COVID-19 testing to begin in Inuit coastal community after presumptive case


Gerald Asivak, Nunatsiavut’s minister of health and social development, says nurses in Makkovik are being joined by Labrador-Grenfell Health counterparts to conduct widespread COVID-19 testing. (Garrett Barry/CBC)

COVID-19 testing will get underway Thursday and continue Friday in the small Labrador coastal community of Makkovik, the Nunatsiavut government says, as part of the public health response to a presumptive positive case of the virus in the Inuit town.

“Today and tomorrow will be very busy, hard days,” Gerald Asivak, the minister of health and social development, told CBC Radio’s Labrador Morning on Thursday.

“We’re going to ensure that we meet our standards, with the province, Dr. Fitzgerald, around what needs to be done,” he said, referring to Dr. Janice Fitzgerald, Newfoundland and Labrador’s chief medical officer of health. 

Asivak said “a great, caring team” of public health nurses in the isolated, largely Inuit community of about 400 people on Labrador’s north coast will receive support from nurses from Labrador-Grenfell Health on Thursday for the testing and contact tracing efforts.

Labrador-Grenfell Health alerted the government just after supper time on Wednesday about the case, Asivak said. Presumptive positive tests need to be checked in a St. John’s laboratory to confirm the results, but cases are treated the same as confirmed ones, with the person asked to self-isolate and close contacts advised to quarantine.

About 74 per cent of eligible adults in Makkovik have received both doses of the Moderna COVID-19 vaccine. Asivak said regardless of vaccinations, all people in the community will be tested. (Submitted by Cathy Ford)

Almost 74 per cent of eligible adults in Makkovik have been vaccinated against COVID-19, receiving both doses of the Moderna vaccine. Asivak said even those vaccinated will be tested as part of the contact tracing effort.

The vaccine uptake “may be a help in curtailing spread in our community,” said Makkovik’s AngujukKak Barry Andersen.

The Moderna vaccine is not approved for use in people younger than 18.

Asivak said that test is being flown to St. John’s. The government will update residents on its status, hopefully as soon as Friday.

“We’re hopeful and optimistic that it does come back negative,” he said.

Anxiety and fear

In wintertime, Makkovik is accessible only by air or snowmobile. As the COVID-19 response has ramped up, the community has been effectively cut off from the outside world, with all regular flights in and out suspended, save for medical emergencies. People are also being asked to keep contacts within their own households and to refrain from visiting neighbouring communities by snowmobile.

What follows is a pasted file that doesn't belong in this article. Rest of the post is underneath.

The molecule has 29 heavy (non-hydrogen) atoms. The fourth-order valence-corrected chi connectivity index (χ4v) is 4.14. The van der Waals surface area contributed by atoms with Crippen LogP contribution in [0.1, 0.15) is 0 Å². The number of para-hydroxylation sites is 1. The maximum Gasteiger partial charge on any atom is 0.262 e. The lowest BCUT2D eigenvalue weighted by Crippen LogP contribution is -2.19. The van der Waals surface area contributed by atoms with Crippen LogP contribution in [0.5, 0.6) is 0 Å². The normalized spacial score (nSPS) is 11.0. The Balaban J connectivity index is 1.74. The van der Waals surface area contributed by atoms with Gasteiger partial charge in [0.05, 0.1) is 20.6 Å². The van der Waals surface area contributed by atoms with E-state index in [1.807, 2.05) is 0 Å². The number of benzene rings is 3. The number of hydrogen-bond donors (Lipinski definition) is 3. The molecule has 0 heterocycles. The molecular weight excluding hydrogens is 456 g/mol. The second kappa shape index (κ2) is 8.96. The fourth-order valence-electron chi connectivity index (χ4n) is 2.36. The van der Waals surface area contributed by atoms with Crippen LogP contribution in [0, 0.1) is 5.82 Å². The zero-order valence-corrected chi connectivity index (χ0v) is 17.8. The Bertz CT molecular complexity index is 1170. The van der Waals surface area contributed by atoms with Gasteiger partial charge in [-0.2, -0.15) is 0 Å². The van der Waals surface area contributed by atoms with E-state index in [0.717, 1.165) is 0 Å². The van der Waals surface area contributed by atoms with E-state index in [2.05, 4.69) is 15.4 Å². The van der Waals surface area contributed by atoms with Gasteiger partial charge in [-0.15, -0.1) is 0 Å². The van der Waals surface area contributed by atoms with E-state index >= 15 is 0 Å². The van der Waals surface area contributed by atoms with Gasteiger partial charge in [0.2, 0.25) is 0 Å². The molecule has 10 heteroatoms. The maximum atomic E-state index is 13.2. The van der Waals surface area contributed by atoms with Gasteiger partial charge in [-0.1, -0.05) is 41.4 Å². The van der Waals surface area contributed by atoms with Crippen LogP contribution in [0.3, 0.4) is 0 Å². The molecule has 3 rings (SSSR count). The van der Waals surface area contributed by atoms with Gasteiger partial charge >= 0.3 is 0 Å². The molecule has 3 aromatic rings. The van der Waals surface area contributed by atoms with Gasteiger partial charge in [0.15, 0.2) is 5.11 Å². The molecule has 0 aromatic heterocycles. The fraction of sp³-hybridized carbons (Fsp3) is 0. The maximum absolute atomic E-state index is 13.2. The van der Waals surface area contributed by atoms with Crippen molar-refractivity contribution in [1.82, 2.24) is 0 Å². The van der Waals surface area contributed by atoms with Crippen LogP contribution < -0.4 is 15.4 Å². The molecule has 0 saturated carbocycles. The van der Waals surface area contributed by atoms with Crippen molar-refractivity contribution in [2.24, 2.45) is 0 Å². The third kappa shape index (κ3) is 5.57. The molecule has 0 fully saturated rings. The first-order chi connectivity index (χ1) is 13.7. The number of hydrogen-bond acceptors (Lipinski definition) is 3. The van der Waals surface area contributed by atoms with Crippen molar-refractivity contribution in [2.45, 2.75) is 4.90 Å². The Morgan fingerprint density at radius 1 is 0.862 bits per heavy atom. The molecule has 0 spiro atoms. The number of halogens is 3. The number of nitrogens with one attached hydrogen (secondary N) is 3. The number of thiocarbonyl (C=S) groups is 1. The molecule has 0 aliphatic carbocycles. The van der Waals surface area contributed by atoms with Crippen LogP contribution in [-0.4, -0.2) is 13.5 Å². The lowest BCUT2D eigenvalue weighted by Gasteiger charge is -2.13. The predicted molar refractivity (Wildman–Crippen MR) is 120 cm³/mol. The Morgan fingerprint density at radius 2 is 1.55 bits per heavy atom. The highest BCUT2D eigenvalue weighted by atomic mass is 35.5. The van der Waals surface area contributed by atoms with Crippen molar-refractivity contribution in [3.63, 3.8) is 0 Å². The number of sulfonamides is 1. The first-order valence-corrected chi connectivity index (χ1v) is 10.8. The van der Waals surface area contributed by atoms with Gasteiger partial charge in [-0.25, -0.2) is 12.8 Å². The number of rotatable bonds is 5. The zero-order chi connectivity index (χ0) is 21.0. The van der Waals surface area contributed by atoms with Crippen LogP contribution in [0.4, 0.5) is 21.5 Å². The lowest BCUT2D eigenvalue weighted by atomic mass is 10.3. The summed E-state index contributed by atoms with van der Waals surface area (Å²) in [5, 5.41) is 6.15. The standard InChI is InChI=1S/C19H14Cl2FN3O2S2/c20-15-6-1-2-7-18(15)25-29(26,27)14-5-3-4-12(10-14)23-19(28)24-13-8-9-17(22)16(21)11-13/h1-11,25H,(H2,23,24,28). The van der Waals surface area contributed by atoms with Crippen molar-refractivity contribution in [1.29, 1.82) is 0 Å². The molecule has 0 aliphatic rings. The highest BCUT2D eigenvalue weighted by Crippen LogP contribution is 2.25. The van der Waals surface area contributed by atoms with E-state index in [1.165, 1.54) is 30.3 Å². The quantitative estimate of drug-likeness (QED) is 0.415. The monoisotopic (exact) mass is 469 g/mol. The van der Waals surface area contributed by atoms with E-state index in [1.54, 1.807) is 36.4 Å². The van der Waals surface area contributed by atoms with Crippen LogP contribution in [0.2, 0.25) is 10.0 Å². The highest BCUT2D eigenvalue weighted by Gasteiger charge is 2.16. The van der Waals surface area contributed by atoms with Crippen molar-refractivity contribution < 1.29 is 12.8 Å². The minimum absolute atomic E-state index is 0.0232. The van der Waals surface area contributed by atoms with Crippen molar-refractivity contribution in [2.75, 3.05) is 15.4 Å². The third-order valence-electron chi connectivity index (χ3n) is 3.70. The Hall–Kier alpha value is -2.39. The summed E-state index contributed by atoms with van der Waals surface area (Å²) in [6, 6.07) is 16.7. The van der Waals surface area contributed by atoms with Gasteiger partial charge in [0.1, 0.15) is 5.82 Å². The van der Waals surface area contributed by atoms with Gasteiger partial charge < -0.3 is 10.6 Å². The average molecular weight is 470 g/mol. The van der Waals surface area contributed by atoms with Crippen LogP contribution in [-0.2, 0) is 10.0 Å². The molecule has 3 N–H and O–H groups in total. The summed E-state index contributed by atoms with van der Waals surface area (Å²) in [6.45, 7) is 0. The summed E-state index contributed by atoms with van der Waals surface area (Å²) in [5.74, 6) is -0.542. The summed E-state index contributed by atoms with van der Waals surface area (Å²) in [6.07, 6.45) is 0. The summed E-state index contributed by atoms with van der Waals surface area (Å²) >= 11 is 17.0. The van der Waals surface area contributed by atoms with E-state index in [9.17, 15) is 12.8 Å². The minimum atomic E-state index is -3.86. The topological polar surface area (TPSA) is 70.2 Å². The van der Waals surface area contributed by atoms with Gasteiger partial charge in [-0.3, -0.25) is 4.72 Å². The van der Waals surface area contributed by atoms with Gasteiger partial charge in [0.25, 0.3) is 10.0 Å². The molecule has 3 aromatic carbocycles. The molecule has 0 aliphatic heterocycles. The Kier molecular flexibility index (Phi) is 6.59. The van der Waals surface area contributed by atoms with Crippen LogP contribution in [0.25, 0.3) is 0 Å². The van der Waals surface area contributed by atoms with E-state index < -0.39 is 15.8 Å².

The case is related to travel from the St. John’s area, the epicentre of an ongoing outbreak involving the contagious B117 variant of the virus, which led Fitzgerald last Friday night to put the entire province in lockdown, with restrictions limiting movement within the province to essential reasons only.

Everyone in Makkovik is worried, said Andersen. The news of the presumptive case came as a “shock,” he said in an open letter to the community.

Labrador as a region has not had a positive case of COVID-19 in months, although its health authority has now increased testing in Happy Valley-Goose Bay and Labrador City in light of the current outbreak.

Speaking to CBC News, Andersen said people in Makkovik are used to having to travel outside the community to receive medical care, and he urged kindness under the current circumstances.

“If you have to go to St. John’s for medical reasons, it’s a pretty serious situation for a person’s health. So I’m just urging people to show compassion for the individual in question here,” Andersen said.

“I’m sure in a small community it won’t be long before word gets out who it might be and that kind of thing.”

‘The person is doing well’

Keeping the person’s privacy in mind, Asivak did not give details but said “the person is doing well,” and being supplied with everything they need, from food to mental health support.

Part of the contract tracing efforts will involve passengers on any flights the person was on, he said. Many people from Makkovik must go to St. John’s for medical treatments, and he said he knew of other people postponing or cancelling appointments as worry grips the community.

“I can appreciate people being anxious and scared,” Asivak said.

He asked for co-operation in the coming days. “We have to work together and remain calm.”

With the lockdown already in place, Andersen said sporting events and other gatherings in Makkovik have been cancelled for days and town facilities closed. He hopes that curtails any potential spread.

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